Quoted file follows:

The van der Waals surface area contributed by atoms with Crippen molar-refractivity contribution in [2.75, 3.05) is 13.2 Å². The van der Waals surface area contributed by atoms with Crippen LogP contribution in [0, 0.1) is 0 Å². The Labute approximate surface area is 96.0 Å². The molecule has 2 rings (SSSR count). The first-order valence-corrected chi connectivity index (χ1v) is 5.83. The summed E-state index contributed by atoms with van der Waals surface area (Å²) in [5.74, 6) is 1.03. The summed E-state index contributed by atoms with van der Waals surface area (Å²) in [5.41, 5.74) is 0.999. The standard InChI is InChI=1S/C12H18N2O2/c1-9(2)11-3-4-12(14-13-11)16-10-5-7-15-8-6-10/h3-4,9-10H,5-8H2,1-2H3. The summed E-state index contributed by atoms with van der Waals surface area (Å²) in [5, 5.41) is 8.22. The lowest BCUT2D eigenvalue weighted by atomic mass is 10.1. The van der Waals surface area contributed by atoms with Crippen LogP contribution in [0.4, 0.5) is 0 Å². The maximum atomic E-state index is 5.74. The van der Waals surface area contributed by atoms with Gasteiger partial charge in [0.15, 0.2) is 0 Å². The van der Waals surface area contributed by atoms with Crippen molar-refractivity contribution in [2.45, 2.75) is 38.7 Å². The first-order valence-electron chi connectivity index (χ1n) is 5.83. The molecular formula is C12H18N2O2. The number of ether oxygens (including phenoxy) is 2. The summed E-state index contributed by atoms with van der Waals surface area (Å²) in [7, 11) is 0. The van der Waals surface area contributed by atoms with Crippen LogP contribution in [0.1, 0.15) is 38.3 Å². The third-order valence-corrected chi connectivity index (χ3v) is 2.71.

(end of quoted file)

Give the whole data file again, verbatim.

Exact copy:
The van der Waals surface area contributed by atoms with Crippen molar-refractivity contribution in [2.75, 3.05) is 13.2 Å². The van der Waals surface area contributed by atoms with Crippen LogP contribution in [0, 0.1) is 0 Å². The Labute approximate surface area is 96.0 Å². The molecule has 2 rings (SSSR count). The first-order valence-corrected chi connectivity index (χ1v) is 5.83. The summed E-state index contributed by atoms with van der Waals surface area (Å²) in [5.74, 6) is 1.03. The summed E-state index contributed by atoms with van der Waals surface area (Å²) in [5.41, 5.74) is 0.999. The standard InChI is InChI=1S/C12H18N2O2/c1-9(2)11-3-4-12(14-13-11)16-10-5-7-15-8-6-10/h3-4,9-10H,5-8H2,1-2H3. The summed E-state index contributed by atoms with van der Waals surface area (Å²) in [5, 5.41) is 8.22. The lowest BCUT2D eigenvalue weighted by atomic mass is 10.1. The van der Waals surface area contributed by atoms with Crippen LogP contribution in [0.4, 0.5) is 0 Å². The maximum atomic E-state index is 5.74. The van der Waals surface area contributed by atoms with Gasteiger partial charge in [0.15, 0.2) is 0 Å². The van der Waals surface area contributed by atoms with Crippen molar-refractivity contribution in [2.45, 2.75) is 38.7 Å². The first-order valence-electron chi connectivity index (χ1n) is 5.83. The molecular formula is C12H18N2O2. The number of ether oxygens (including phenoxy) is 2. The summed E-state index contributed by atoms with van der Waals surface area (Å²) in [7, 11) is 0. The van der Waals surface area contributed by atoms with Crippen LogP contribution in [0.1, 0.15) is 38.3 Å². The third-order valence-corrected chi connectivity index (χ3v) is 2.71.